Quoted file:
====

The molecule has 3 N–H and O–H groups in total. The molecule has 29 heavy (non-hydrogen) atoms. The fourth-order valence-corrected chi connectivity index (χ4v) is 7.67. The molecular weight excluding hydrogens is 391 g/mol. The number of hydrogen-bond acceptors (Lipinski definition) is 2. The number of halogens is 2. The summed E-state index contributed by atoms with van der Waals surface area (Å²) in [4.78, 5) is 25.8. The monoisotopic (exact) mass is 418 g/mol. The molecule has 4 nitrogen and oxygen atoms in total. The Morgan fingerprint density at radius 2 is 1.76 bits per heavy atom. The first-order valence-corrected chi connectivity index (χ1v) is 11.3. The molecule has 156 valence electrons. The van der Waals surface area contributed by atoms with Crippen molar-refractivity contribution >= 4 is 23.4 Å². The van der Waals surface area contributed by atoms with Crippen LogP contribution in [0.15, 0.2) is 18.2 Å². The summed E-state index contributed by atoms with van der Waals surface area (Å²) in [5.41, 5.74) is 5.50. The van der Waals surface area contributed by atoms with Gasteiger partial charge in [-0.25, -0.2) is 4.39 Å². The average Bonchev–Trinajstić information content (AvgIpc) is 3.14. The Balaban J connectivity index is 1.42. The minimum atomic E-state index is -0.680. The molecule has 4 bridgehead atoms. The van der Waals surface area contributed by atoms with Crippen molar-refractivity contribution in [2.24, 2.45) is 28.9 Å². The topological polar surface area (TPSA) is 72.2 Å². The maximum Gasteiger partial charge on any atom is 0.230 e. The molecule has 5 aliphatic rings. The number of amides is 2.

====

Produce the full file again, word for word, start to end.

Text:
The molecule has 3 N–H and O–H groups in total. The molecule has 29 heavy (non-hydrogen) atoms. The fourth-order valence-corrected chi connectivity index (χ4v) is 7.67. The molecular weight excluding hydrogens is 391 g/mol. The number of hydrogen-bond acceptors (Lipinski definition) is 2. The number of halogens is 2. The summed E-state index contributed by atoms with van der Waals surface area (Å²) in [4.78, 5) is 25.8. The monoisotopic (exact) mass is 418 g/mol. The molecule has 4 nitrogen and oxygen atoms in total. The Morgan fingerprint density at radius 2 is 1.76 bits per heavy atom. The first-order valence-corrected chi connectivity index (χ1v) is 11.3. The molecule has 156 valence electrons. The van der Waals surface area contributed by atoms with Crippen molar-refractivity contribution >= 4 is 23.4 Å². The van der Waals surface area contributed by atoms with Crippen LogP contribution in [0.15, 0.2) is 18.2 Å². The summed E-state index contributed by atoms with van der Waals surface area (Å²) in [5.41, 5.74) is 5.50. The van der Waals surface area contributed by atoms with Gasteiger partial charge in [-0.25, -0.2) is 4.39 Å². The average Bonchev–Trinajstić information content (AvgIpc) is 3.14. The Balaban J connectivity index is 1.42. The minimum atomic E-state index is -0.680. The molecule has 4 bridgehead atoms. The van der Waals surface area contributed by atoms with Crippen molar-refractivity contribution in [2.24, 2.45) is 28.9 Å². The topological polar surface area (TPSA) is 72.2 Å². The maximum Gasteiger partial charge on any atom is 0.230 e. The molecule has 5 aliphatic rings. The number of amides is 2.